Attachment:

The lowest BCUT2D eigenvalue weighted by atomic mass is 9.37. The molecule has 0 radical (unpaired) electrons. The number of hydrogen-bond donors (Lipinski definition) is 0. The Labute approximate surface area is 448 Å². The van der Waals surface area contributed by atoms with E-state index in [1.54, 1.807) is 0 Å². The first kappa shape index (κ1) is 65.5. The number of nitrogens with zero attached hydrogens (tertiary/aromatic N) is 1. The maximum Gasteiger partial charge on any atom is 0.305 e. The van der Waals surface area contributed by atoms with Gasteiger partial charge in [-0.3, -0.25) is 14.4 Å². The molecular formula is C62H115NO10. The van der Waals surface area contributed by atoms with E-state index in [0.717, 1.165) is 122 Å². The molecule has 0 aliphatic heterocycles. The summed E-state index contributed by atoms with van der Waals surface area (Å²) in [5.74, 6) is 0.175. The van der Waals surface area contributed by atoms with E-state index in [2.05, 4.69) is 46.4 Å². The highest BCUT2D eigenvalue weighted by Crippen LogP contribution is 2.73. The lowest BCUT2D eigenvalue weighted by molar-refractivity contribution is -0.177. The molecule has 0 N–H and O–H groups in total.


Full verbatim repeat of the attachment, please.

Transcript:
The lowest BCUT2D eigenvalue weighted by atomic mass is 9.37. The molecule has 0 radical (unpaired) electrons. The number of hydrogen-bond donors (Lipinski definition) is 0. The Labute approximate surface area is 448 Å². The van der Waals surface area contributed by atoms with E-state index in [1.54, 1.807) is 0 Å². The first kappa shape index (κ1) is 65.5. The number of nitrogens with zero attached hydrogens (tertiary/aromatic N) is 1. The maximum Gasteiger partial charge on any atom is 0.305 e. The van der Waals surface area contributed by atoms with Gasteiger partial charge in [-0.3, -0.25) is 14.4 Å². The molecular formula is C62H115NO10. The van der Waals surface area contributed by atoms with E-state index in [0.717, 1.165) is 122 Å². The molecule has 0 aliphatic heterocycles. The summed E-state index contributed by atoms with van der Waals surface area (Å²) in [5.74, 6) is 0.175. The van der Waals surface area contributed by atoms with E-state index in [2.05, 4.69) is 46.4 Å². The highest BCUT2D eigenvalue weighted by Crippen LogP contribution is 2.73. The lowest BCUT2D eigenvalue weighted by molar-refractivity contribution is -0.177. The molecule has 0 N–H and O–H groups in total.